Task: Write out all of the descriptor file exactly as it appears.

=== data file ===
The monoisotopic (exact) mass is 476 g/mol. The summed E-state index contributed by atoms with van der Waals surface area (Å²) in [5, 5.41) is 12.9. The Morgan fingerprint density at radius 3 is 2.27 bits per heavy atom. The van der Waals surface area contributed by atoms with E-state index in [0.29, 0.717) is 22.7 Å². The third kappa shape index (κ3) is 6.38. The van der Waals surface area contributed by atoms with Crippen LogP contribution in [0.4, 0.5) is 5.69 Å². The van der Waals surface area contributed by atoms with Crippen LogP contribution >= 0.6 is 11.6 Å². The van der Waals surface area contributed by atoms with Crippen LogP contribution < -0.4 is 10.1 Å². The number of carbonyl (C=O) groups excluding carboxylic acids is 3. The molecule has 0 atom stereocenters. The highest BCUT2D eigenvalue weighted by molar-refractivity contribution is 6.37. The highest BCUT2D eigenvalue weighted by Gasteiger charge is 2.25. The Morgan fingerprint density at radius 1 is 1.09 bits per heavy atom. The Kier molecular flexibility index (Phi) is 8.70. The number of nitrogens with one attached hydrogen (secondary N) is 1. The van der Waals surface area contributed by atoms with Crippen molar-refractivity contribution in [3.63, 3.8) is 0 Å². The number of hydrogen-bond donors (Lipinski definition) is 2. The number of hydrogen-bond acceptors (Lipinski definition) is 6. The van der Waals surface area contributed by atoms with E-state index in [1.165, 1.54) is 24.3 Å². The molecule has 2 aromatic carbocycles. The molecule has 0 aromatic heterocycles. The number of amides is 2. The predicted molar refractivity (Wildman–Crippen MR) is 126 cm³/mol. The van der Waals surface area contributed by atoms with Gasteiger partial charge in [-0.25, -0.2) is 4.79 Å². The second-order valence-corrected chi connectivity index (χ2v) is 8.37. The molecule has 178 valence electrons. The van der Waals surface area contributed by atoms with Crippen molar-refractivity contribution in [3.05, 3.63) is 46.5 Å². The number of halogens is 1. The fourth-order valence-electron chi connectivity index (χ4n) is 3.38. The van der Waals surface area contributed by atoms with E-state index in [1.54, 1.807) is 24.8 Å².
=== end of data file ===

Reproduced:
The monoisotopic (exact) mass is 476 g/mol. The summed E-state index contributed by atoms with van der Waals surface area (Å²) in [5, 5.41) is 12.9. The Morgan fingerprint density at radius 3 is 2.27 bits per heavy atom. The van der Waals surface area contributed by atoms with E-state index in [0.29, 0.717) is 22.7 Å². The third kappa shape index (κ3) is 6.38. The van der Waals surface area contributed by atoms with Crippen LogP contribution in [0.4, 0.5) is 5.69 Å². The van der Waals surface area contributed by atoms with Crippen LogP contribution >= 0.6 is 11.6 Å². The van der Waals surface area contributed by atoms with Crippen LogP contribution < -0.4 is 10.1 Å². The number of carbonyl (C=O) groups excluding carboxylic acids is 3. The molecule has 0 atom stereocenters. The highest BCUT2D eigenvalue weighted by molar-refractivity contribution is 6.37. The highest BCUT2D eigenvalue weighted by Gasteiger charge is 2.25. The Morgan fingerprint density at radius 1 is 1.09 bits per heavy atom. The Kier molecular flexibility index (Phi) is 8.70. The number of nitrogens with one attached hydrogen (secondary N) is 1. The van der Waals surface area contributed by atoms with Crippen molar-refractivity contribution in [3.63, 3.8) is 0 Å². The number of hydrogen-bond donors (Lipinski definition) is 2. The number of hydrogen-bond acceptors (Lipinski definition) is 6. The van der Waals surface area contributed by atoms with E-state index in [1.165, 1.54) is 24.3 Å². The molecule has 2 aromatic carbocycles. The molecule has 0 aromatic heterocycles. The number of amides is 2. The predicted molar refractivity (Wildman–Crippen MR) is 126 cm³/mol. The van der Waals surface area contributed by atoms with Gasteiger partial charge in [-0.25, -0.2) is 4.79 Å². The second-order valence-corrected chi connectivity index (χ2v) is 8.37. The molecule has 178 valence electrons. The van der Waals surface area contributed by atoms with Crippen molar-refractivity contribution in [3.05, 3.63) is 46.5 Å². The number of halogens is 1. The fourth-order valence-electron chi connectivity index (χ4n) is 3.38. The van der Waals surface area contributed by atoms with E-state index in [1.54, 1.807) is 24.8 Å².